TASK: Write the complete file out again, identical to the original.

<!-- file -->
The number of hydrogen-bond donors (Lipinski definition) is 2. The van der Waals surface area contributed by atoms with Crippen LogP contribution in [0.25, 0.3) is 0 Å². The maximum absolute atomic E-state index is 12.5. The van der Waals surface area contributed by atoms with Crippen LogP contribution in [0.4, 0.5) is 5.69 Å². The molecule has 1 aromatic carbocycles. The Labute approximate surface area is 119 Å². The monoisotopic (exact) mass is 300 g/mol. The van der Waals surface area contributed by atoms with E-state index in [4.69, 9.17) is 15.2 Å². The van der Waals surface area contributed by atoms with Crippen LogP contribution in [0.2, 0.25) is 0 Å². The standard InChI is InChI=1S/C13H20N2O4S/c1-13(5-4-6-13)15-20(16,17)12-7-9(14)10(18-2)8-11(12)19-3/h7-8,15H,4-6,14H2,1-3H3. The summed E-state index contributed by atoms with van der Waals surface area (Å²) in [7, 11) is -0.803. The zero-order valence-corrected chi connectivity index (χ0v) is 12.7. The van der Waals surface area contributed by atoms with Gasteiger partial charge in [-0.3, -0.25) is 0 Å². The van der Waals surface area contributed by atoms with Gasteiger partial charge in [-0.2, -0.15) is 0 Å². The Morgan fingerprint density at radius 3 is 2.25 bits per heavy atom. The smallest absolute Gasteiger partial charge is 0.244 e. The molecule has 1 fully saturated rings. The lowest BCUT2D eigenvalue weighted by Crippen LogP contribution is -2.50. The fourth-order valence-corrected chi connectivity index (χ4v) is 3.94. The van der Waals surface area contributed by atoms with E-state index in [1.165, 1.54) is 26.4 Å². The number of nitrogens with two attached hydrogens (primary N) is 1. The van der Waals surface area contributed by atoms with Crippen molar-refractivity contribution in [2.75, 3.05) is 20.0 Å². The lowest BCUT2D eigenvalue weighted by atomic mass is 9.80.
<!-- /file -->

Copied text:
The number of hydrogen-bond donors (Lipinski definition) is 2. The van der Waals surface area contributed by atoms with Crippen LogP contribution in [0.25, 0.3) is 0 Å². The maximum absolute atomic E-state index is 12.5. The van der Waals surface area contributed by atoms with Crippen LogP contribution in [0.4, 0.5) is 5.69 Å². The molecule has 1 aromatic carbocycles. The Labute approximate surface area is 119 Å². The monoisotopic (exact) mass is 300 g/mol. The van der Waals surface area contributed by atoms with E-state index in [4.69, 9.17) is 15.2 Å². The van der Waals surface area contributed by atoms with Crippen LogP contribution in [0.2, 0.25) is 0 Å². The standard InChI is InChI=1S/C13H20N2O4S/c1-13(5-4-6-13)15-20(16,17)12-7-9(14)10(18-2)8-11(12)19-3/h7-8,15H,4-6,14H2,1-3H3. The summed E-state index contributed by atoms with van der Waals surface area (Å²) in [7, 11) is -0.803. The zero-order valence-corrected chi connectivity index (χ0v) is 12.7. The van der Waals surface area contributed by atoms with Gasteiger partial charge in [-0.3, -0.25) is 0 Å². The van der Waals surface area contributed by atoms with Gasteiger partial charge in [-0.2, -0.15) is 0 Å². The Morgan fingerprint density at radius 3 is 2.25 bits per heavy atom. The smallest absolute Gasteiger partial charge is 0.244 e. The molecule has 1 fully saturated rings. The lowest BCUT2D eigenvalue weighted by Crippen LogP contribution is -2.50. The fourth-order valence-corrected chi connectivity index (χ4v) is 3.94. The van der Waals surface area contributed by atoms with E-state index in [1.165, 1.54) is 26.4 Å². The number of nitrogens with two attached hydrogens (primary N) is 1. The van der Waals surface area contributed by atoms with Crippen molar-refractivity contribution in [2.75, 3.05) is 20.0 Å². The lowest BCUT2D eigenvalue weighted by atomic mass is 9.80.